Season 3 of ‘GLOW: The Gorgeous Ladies of Wrestling’ recently released on Netflix. For fans of the series, it represents a change in the format of the show. In season one and two, the gimmick of the show was watching women wrestlers wearing wonderful wardrobes wrestle.
Alliteration aside, it was a show about failed actresses joining an industry they knew next to nothing about. Many of the storylines focused on the ladies of GLOW learning how to wrestle and putting on the best show possible. All that changes in season 3 as the ladies move from wrestling on late night tv to a live show in Vegas.
In Vegas, our characters are trapped in a stagnant pattern. They perform the same show night after night while being trapped in a casino. While some of the ladies take to the trappings of Vegas better than others, each find their own struggles in the City of Sin. While there is a lack of wrestling in the ring, the ladies of GLOW do wrestle with problems of life in the 80’s. Sadly many of these societal issues are still relevant today.
The show isn’t afraid to tackle the big issues. From sexuality, race, status and gender the show covers a wide breadth of heavy topics. Thankfully ‘GLOW’ is able to counter the heaviness with moments of levity. A moment that really stuck out is a scene where Debbie (Betty Gilpin) is on a plane flying home to LA to visit her infant son. While there, she is subtly shamed by an air stewardess for “abandoning” her baby. Debbie looks to the man in the seat next to her and asks how many times he is asked when the last time he saw his kids. He says never. The moment really sticks because it’s another example of societal expectations that are forced on women that men never need to deal with.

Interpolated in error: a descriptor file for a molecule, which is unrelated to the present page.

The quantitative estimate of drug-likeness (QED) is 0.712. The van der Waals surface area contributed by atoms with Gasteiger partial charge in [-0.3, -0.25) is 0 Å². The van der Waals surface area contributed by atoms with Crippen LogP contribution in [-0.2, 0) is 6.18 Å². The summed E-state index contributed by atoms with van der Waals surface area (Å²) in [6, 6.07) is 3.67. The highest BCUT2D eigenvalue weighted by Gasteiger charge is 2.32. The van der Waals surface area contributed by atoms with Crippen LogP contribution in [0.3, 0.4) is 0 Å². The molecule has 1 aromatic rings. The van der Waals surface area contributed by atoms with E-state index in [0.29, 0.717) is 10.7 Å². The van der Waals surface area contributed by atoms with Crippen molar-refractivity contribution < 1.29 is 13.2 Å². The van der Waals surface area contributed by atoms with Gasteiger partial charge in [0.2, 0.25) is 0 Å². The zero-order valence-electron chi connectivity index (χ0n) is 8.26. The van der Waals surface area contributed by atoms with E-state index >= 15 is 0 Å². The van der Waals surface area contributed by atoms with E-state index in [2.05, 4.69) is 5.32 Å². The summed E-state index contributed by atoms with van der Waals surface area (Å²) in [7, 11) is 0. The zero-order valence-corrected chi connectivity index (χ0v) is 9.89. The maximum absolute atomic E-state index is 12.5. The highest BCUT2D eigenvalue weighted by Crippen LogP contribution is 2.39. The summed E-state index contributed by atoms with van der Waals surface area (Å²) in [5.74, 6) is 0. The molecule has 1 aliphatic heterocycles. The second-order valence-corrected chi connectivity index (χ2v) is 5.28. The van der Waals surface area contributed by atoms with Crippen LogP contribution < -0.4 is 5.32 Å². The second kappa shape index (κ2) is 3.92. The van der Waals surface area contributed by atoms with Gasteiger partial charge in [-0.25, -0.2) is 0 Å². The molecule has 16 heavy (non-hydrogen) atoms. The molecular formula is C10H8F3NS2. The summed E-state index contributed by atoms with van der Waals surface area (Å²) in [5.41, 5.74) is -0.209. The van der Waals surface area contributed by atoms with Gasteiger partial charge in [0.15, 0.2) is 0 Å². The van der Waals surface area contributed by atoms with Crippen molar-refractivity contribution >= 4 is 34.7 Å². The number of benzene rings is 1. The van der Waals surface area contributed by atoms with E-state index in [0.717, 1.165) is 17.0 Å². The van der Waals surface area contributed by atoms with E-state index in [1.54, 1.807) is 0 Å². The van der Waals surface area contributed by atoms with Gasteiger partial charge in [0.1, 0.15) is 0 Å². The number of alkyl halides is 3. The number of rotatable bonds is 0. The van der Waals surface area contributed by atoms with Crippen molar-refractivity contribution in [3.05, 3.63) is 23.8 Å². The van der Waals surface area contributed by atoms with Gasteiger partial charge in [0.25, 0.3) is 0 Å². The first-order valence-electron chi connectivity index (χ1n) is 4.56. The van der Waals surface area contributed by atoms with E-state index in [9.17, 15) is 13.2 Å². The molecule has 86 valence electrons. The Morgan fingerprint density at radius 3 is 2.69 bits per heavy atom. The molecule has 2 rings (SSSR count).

There are many examples of this throughout the season. The women are constantly underestimated and regardless of how many hurdles they leapfrog over, they are continuously put down. One of the most endearing things about this group of misfits is no matter what’s thrown at them, they keep getting back up and locking life in a headlock.
As great as season three is, the show is lacking because of the absence of wrestling sequences. While it appears that season four will have a re-emphasis on the wrestling side of things, we will have to wait to find out for sure. In other season four hopes, there are still a few underutilized characters that either need to be developed or written off the show.
Season 3 of Netflix’s ‘GLOW’ is a fun romp filled with character drama but lacking in one of the series-defining aspects. While there is hope for a return to the ring, season 4 really seems to be really shaking up the status quo. Season 3 was a title contender, but we’ll have to see if season 4 is a return to championship form or it will be a stint on the job squad.
I award Season 3 of ‘GLOW’ 1986 potatoes on the Sipps Potato Scale.